Babies In NICU Transferred After Dangerous Bacteria Found In Maryland Hospital

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Prince George’s Hospital Center shut down its neonatal intensive care unit Tuesday after nasal swabs of three infants showed potentially deadly bacteria, hospital officials said.

The Washington Post reports that nine babies were being moved from Prince George in Cheverly, Maryland to the neonatal intensive care unit at the Children’s National Medical Center in Washington. Delores Butler, spokesperson for Dimensions Healthcare Systems, the nonprofit that administrates hospitals in the county, says the transfer was “out of an abundance of caution.”

Prince George’s officials stressed that the babies who tested positive for what was found to be the pseudomonas bacteria have not manifested any symptoms. These symptoms can range from mild in healthy people to more severe in those with compromised or underdeveloped immune systems.

Board members of Dimension Healthcare were informed via phone Sunday about the discovery of a “troubling cluster” of the bacteria among NICU patients, according to hospital officials, who spoke on the condition of anonymity. This development came on the heels of two neonatal deaths. Water pipes close to the NICU likewise showed signs of the bacteria.

Prince George’s officials have said that the cause of the previous infant deaths is still under investigation, and so far, there has been no evidence linking them to the bacteria.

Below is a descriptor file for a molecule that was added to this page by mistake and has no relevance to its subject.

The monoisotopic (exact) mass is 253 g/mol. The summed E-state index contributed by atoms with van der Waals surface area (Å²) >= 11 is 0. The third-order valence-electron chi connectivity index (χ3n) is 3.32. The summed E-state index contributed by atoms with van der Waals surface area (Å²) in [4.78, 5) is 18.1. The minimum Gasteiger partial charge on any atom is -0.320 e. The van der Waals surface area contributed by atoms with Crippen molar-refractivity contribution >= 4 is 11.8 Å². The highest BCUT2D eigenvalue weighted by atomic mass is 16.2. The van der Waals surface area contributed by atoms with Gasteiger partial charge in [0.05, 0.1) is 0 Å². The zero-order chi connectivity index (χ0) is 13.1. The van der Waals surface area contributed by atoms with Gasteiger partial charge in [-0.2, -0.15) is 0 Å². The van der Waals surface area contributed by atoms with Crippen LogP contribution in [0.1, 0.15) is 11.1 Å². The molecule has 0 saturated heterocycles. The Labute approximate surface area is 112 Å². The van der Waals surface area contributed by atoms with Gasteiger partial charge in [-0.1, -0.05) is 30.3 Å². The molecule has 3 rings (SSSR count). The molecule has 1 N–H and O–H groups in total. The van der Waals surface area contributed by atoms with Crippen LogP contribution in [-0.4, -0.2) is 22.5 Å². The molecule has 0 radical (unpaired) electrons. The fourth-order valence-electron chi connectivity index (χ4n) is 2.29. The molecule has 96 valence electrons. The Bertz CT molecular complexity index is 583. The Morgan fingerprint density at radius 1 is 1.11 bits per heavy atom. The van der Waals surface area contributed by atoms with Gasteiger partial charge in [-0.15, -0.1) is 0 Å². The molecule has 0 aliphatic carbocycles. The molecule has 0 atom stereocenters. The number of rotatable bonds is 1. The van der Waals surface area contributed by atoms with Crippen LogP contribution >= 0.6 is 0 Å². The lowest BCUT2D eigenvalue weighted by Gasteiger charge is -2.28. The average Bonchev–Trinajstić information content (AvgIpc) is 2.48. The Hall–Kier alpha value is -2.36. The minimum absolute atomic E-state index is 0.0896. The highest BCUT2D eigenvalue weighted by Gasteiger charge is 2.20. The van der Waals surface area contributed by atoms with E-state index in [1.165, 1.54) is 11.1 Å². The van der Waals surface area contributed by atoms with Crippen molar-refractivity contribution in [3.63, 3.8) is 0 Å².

Carnell Cooper, chief medical officer, said, “There have been no clear deaths associated with these infections.” He added that infants are susceptible to “a number of conditions that put them at risk to die.” He declined to comment further on details regarding the neonatal deaths.

Cooper said that the hospital does routine nostril swabs of NICU patients to check on the amount and types of bacteria on their skin.

When the tests showed the bacteria presence in more than one baby, the hospital immediately notified state health officials, who suggested that the babies be transferred to another hospital as a preventive measure.

Authorities are now investigating to determine how long the bacteria may have been in the NICU, and how they got there. The hospital stopped admitting NICU patients Thursday and stopped using tap water as well. Officials say all water entering and leaving the NICU will be tested several times and decontaminated if needed, before the unit can reopen.

Joan Hebden, a nurse with the University of Maryland Medical School who specializes in infection prevention, said the hospital has retained a water company’s services to collect samples and examine it. Three intakes from a local municipal system provide water to the hospital, Hebden said, and the hospital has its own filtration system. There are no signs of water problems anywhere else in the hospital, she added.

Pseudomonas aeruginosa is a common strain of pseudomonosas, and its presence in tap water is not harmful to most healthy people, experts say. However, it can be a problem in hospitals where it can kill patients with weakened immune systems.

The Washington Suburban Sanitary Commission said that they tested chlorine levels in the Cheverly water system last Wednesday as part of its weekly tests in the Montgomery and Prince George’s counties, and did not find any problems.

Jim Neustadt, spokesperson for the utility company, said that one of the test sites was close to the hospital and “chlorine levels in our water tested in that area were within the appropriate range needed to treat bacteria.” Pipes from the WSSC system on hospital property would be their responsibility, Neustadt said.

According to the Prince George’s Hospital Center website, they have the only Level 3 NICU in Southern Maryland, meaning they can provide continuous life support for “extremely high-risk newborns and those with complex and critical illnesses,” according to the American Academy of Pediatrics.

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